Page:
The following are The Ten Acknowledgements of the Hashlamah Project. Those who are familiar with the teachings of the renowned Rabbi Moses Maimon (Maimonides, or the “Rambam”), will recognize a similar approach as his “I believe” statements. The Ten Acknowledgements of the Hashlamah Project, however, are not based upon belief but upon matters that can be documented. They are therefore “Acknowledgements” rather than “beliefs,” or – more to the point – they are beliefs that are firmly established in historical and modern knowledge. These are not merely the whims and fancies of this leader or that within the Hashlamah Project, but instead are statements, which can and should be referenced and fact-checked if there is any doubt as to their veracity.
1. I acknowledge that Jews and Muslims can live together in peace and cooperation, in spite of having different boundaries of religious practice. It has happened before, throughout history, and by learning from history, we can make it happen again where it is not already occurring. Where it is, thereby we can support it, and bolster it where it is already occurring.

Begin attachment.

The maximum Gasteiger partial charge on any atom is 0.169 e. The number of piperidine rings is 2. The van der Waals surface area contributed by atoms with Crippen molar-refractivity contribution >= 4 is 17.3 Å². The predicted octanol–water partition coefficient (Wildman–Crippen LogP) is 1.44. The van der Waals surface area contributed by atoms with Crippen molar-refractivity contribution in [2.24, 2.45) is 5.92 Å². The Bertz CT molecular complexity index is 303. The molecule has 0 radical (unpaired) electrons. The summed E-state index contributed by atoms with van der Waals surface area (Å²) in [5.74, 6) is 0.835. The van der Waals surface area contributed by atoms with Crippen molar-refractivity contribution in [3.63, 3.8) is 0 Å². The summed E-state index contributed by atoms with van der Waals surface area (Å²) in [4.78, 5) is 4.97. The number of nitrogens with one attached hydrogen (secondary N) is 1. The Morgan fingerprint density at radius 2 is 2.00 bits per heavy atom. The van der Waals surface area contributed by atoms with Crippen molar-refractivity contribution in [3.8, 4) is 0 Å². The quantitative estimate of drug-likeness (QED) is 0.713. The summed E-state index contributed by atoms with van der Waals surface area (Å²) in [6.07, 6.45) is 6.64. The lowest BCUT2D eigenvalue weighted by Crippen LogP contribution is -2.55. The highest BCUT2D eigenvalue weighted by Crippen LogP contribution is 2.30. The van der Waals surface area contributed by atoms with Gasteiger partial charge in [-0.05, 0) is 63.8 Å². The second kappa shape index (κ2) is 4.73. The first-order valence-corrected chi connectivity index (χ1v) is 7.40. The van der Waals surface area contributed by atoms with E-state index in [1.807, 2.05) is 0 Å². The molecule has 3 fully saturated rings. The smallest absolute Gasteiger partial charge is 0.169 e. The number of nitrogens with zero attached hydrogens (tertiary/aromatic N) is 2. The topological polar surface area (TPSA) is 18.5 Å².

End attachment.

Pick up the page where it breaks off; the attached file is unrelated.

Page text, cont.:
2. I acknowledge that Jews and Muslims can both live in the Holy Land, in the regions each call “Israel” and “Palestine,” without the necessary expulsion of either group.
3. I acknowledge that the region is holy to both faith communities because of its centrality in the Holy Scriptures and religious history of each.
4. I acknowledge that we cannot call for peace without calling for justice, as the Torah teaches that it is by doing “Justice, justice” that you will live in the Land (Deuteronomy/Devarim 16.20). Social activism, equality and justice are necessary ingredients for true and lasting change, if “peace” is to be more than just lip service.
5. I acknowledge that the God of the Torah and Judaism and the God of the Qur’an and Islam are not different entities or concepts. We know this in Judaism because of the prolific use of the name “Allah” in Judeo-Arabic writings and translations of the Torah, as well as in Judeo-Arabic art. We know this because “Al” is simply the definite article in Arabic, and “ilah” is no different than the Aramaic “elah” or the Hebrew “Eloah.” We know this from Islam because the Qur’an makes it clear that the God of the Qur’an is the God of the Torah, and of the prophets mentioned therein. We therefore reject any assertion that “Allah is a moon God,” as the Biblical and Islamic God is the God of all things: the moon, the sun, the Qur’an, the Bible, of Islam and Judaism alike.
6. I acknowledge that while both Jews and Muslims, Israelis and Palestinians have legitimate love for the Holy Land in the Levant, the Torah says that the Land belongs to God alone, stating: “The Land is Mine, says the LORD, you are merely tenants” (Leviticus/Vayiqra’ 25.23). Regardless of our feelings about the Land, borders and politics, we would all do well to remember this admonition.